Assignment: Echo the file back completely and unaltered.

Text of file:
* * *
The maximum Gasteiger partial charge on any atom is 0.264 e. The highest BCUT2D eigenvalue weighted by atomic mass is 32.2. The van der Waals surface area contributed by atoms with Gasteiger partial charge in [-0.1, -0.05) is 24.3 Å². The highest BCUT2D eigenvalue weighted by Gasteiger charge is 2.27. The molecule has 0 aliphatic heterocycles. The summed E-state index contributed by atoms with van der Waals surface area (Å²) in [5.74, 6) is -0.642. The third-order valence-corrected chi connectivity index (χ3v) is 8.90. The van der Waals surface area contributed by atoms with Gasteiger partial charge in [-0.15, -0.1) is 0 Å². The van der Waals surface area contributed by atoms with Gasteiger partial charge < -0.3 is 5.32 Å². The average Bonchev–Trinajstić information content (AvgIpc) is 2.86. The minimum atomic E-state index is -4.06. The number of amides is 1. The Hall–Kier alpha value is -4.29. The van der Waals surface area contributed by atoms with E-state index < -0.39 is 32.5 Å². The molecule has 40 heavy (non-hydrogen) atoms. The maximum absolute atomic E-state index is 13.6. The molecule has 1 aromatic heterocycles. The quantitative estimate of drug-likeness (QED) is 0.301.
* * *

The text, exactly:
The maximum Gasteiger partial charge on any atom is 0.264 e. The highest BCUT2D eigenvalue weighted by atomic mass is 32.2. The van der Waals surface area contributed by atoms with Gasteiger partial charge in [-0.1, -0.05) is 24.3 Å². The highest BCUT2D eigenvalue weighted by Gasteiger charge is 2.27. The molecule has 0 aliphatic heterocycles. The summed E-state index contributed by atoms with van der Waals surface area (Å²) in [5.74, 6) is -0.642. The third-order valence-corrected chi connectivity index (χ3v) is 8.90. The van der Waals surface area contributed by atoms with Gasteiger partial charge in [-0.15, -0.1) is 0 Å². The van der Waals surface area contributed by atoms with Gasteiger partial charge < -0.3 is 5.32 Å². The average Bonchev–Trinajstić information content (AvgIpc) is 2.86. The minimum atomic E-state index is -4.06. The number of amides is 1. The Hall–Kier alpha value is -4.29. The van der Waals surface area contributed by atoms with E-state index < -0.39 is 32.5 Å². The molecule has 40 heavy (non-hydrogen) atoms. The maximum absolute atomic E-state index is 13.6. The molecule has 1 aromatic heterocycles. The quantitative estimate of drug-likeness (QED) is 0.301.